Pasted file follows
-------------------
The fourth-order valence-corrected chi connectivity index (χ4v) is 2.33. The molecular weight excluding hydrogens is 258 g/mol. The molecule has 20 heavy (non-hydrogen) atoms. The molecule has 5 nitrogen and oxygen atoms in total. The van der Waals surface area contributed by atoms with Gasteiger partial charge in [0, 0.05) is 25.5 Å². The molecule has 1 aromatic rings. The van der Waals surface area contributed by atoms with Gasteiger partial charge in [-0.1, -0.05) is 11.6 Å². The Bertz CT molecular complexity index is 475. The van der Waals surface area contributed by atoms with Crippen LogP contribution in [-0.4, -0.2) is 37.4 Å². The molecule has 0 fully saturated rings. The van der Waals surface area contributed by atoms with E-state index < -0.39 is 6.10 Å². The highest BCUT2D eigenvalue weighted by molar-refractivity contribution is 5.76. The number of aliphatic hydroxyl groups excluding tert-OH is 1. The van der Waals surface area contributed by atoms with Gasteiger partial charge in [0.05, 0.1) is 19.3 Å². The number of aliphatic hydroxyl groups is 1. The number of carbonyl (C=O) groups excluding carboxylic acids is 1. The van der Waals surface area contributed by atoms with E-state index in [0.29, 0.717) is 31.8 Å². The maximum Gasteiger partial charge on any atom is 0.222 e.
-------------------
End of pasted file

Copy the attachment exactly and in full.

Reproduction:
The fourth-order valence-corrected chi connectivity index (χ4v) is 2.33. The molecular weight excluding hydrogens is 258 g/mol. The molecule has 20 heavy (non-hydrogen) atoms. The molecule has 5 nitrogen and oxygen atoms in total. The van der Waals surface area contributed by atoms with Gasteiger partial charge in [0, 0.05) is 25.5 Å². The molecule has 1 aromatic rings. The van der Waals surface area contributed by atoms with Gasteiger partial charge in [-0.1, -0.05) is 11.6 Å². The Bertz CT molecular complexity index is 475. The van der Waals surface area contributed by atoms with Crippen LogP contribution in [-0.4, -0.2) is 37.4 Å². The molecule has 0 fully saturated rings. The van der Waals surface area contributed by atoms with E-state index < -0.39 is 6.10 Å². The highest BCUT2D eigenvalue weighted by molar-refractivity contribution is 5.76. The number of aliphatic hydroxyl groups excluding tert-OH is 1. The van der Waals surface area contributed by atoms with Gasteiger partial charge in [0.05, 0.1) is 19.3 Å². The number of aliphatic hydroxyl groups is 1. The number of carbonyl (C=O) groups excluding carboxylic acids is 1. The van der Waals surface area contributed by atoms with E-state index in [0.29, 0.717) is 31.8 Å². The maximum Gasteiger partial charge on any atom is 0.222 e.